It is remarkable to see continuing misunderstanding of "England Get Out of Ireland" banners in St. Patrick’s Day Parades. Horrified reactions about mass unionist emigration or renewed armed struggle are wrong, simplistic, and perhaps, to use Naomi Long's words, "profoundly stupid". Events like the ongoing Brexit fiasco, Karen Bradley's blunders and the crown's legacy strategy, show the true meaning goes to the heart of Ireland's problems.
"England Get Out of Ireland" first and foremost is an expression of support for a sovereign 32 county united Ireland, but the meaning goes far deeper. The specific mention of England recognizes that British rule from Westminster really serves English interests rather than the interests of all Irish people.
The main inspiration, according to Michael Flannery, who helped compose the wording, was Wolfe Tone's aim "to break the connection with England" by means of "uniting Protestant, Catholic and Dissenter." Rather than attacking unionists it invites them to take equal citizenship in a united nation serving all Irish people, instead of giving allegiance to British hegemony based on sectarian privilege.
Why should any Republican hesitate to stand behind those words? Surely this is a legitimate aspiration and analysis. It is especially ironic to see the reaction from quarters whose slogan seems to be "Ulster Says No!"
The slogan was formulated in 1948, when there was neither an armed campaign nor hunger strike and Westminster ruled through a one party Orange State. The words remained true, as Westminster introduced sectarian power sharing to defuse the IRA campaign in the 1970s. Banners are carried proudly today by many contingents, who see Stormont dormant more than two years because of "deliberate provocation, arrogance and disrespect".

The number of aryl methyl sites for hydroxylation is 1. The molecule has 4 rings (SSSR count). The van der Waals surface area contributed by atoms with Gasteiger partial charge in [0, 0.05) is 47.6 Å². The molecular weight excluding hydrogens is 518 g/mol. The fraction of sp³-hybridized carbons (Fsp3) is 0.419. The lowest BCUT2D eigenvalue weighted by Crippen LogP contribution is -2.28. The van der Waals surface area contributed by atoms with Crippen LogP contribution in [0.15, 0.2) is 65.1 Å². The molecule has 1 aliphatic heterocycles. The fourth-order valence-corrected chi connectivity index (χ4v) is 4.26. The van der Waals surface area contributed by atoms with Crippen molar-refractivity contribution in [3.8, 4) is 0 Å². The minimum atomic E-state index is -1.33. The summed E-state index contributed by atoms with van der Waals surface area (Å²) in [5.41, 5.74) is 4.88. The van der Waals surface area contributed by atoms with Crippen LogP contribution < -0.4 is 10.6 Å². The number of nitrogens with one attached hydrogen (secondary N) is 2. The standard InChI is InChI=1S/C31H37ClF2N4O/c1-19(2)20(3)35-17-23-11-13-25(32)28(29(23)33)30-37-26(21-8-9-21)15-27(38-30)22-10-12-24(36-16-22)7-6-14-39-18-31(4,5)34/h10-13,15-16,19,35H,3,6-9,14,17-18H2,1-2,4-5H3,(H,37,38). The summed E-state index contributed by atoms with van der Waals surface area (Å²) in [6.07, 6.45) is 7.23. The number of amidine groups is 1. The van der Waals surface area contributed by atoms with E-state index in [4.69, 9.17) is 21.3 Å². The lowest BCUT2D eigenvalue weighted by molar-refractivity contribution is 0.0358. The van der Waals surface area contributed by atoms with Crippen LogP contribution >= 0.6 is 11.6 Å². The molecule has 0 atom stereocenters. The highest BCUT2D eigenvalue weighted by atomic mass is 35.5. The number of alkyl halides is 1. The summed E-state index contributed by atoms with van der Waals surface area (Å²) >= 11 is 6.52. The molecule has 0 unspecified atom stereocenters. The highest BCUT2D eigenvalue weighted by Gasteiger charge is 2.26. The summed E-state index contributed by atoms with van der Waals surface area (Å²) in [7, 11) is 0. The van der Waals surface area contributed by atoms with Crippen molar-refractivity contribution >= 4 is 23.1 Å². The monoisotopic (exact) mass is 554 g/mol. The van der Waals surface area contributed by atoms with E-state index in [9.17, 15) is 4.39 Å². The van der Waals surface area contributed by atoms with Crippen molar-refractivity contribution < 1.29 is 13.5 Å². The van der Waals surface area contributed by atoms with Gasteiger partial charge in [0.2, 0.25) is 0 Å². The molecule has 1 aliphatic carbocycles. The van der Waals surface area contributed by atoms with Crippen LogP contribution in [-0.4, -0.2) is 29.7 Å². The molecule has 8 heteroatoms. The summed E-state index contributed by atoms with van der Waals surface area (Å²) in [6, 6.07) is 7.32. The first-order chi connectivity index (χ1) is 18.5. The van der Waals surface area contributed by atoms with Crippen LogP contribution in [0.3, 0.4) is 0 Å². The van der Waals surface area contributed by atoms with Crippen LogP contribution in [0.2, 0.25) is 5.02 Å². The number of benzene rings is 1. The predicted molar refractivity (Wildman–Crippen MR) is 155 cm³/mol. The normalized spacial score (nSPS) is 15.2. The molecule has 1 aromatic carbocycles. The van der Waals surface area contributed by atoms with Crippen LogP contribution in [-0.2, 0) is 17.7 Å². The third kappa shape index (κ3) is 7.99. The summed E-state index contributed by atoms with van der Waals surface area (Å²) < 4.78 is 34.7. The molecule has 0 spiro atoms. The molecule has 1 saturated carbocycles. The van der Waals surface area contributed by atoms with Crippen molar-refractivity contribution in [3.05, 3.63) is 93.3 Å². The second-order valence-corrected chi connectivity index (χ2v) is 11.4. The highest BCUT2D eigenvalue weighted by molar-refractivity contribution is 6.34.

Look at the Brexit fiasco which threatens disaster for Ireland north and south. Ireland got little say and less thought, as England voted fears about immigrants, European regulations and the loss of empire glory days. Brexit policies are set to suit English politics. Ireland is collateral damage. Why does May's major concern about Ireland, seem limited to DUP votes?
Karen Bradley was appointed six county secretary before ever visiting the north. She did not even know about historic links between religion and political allegiances. With Ballymurphy Massacre Inquest testimony making headlines, an oblivious Bradley told Westminster, crown force killings were not crimes. Would blundering Bradley be kept if the north mattered more than her parliamentary vote?
Why does Britain deny and delay legacy truth as family members die, twenty-one years after the Good Friday Agreement?
Those who cannot understand the relevance of "England Get Out of Ireland" simply refuse to understand the reality at the heart of Ireland's problems.